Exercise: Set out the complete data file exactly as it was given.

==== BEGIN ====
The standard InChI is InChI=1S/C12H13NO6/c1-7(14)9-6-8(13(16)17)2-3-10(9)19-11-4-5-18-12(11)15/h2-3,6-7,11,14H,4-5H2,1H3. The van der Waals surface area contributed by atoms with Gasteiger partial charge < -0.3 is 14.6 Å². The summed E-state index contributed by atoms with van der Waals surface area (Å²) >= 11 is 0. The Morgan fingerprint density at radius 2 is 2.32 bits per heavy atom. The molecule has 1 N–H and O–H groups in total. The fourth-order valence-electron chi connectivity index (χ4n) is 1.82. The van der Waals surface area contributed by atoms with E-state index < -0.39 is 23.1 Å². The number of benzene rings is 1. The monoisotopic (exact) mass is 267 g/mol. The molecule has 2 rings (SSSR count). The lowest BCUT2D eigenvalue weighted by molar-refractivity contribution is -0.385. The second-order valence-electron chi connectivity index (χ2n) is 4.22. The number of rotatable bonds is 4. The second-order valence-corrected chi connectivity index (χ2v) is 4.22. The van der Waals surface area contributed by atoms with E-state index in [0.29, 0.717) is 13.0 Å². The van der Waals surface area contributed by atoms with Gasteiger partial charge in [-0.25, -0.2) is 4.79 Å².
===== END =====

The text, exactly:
The standard InChI is InChI=1S/C12H13NO6/c1-7(14)9-6-8(13(16)17)2-3-10(9)19-11-4-5-18-12(11)15/h2-3,6-7,11,14H,4-5H2,1H3. The van der Waals surface area contributed by atoms with Gasteiger partial charge < -0.3 is 14.6 Å². The summed E-state index contributed by atoms with van der Waals surface area (Å²) >= 11 is 0. The Morgan fingerprint density at radius 2 is 2.32 bits per heavy atom. The molecule has 1 N–H and O–H groups in total. The fourth-order valence-electron chi connectivity index (χ4n) is 1.82. The van der Waals surface area contributed by atoms with E-state index < -0.39 is 23.1 Å². The number of benzene rings is 1. The monoisotopic (exact) mass is 267 g/mol. The molecule has 2 rings (SSSR count). The lowest BCUT2D eigenvalue weighted by molar-refractivity contribution is -0.385. The second-order valence-electron chi connectivity index (χ2n) is 4.22. The number of rotatable bonds is 4. The second-order valence-corrected chi connectivity index (χ2v) is 4.22. The van der Waals surface area contributed by atoms with E-state index in [0.29, 0.717) is 13.0 Å². The van der Waals surface area contributed by atoms with Gasteiger partial charge in [-0.25, -0.2) is 4.79 Å².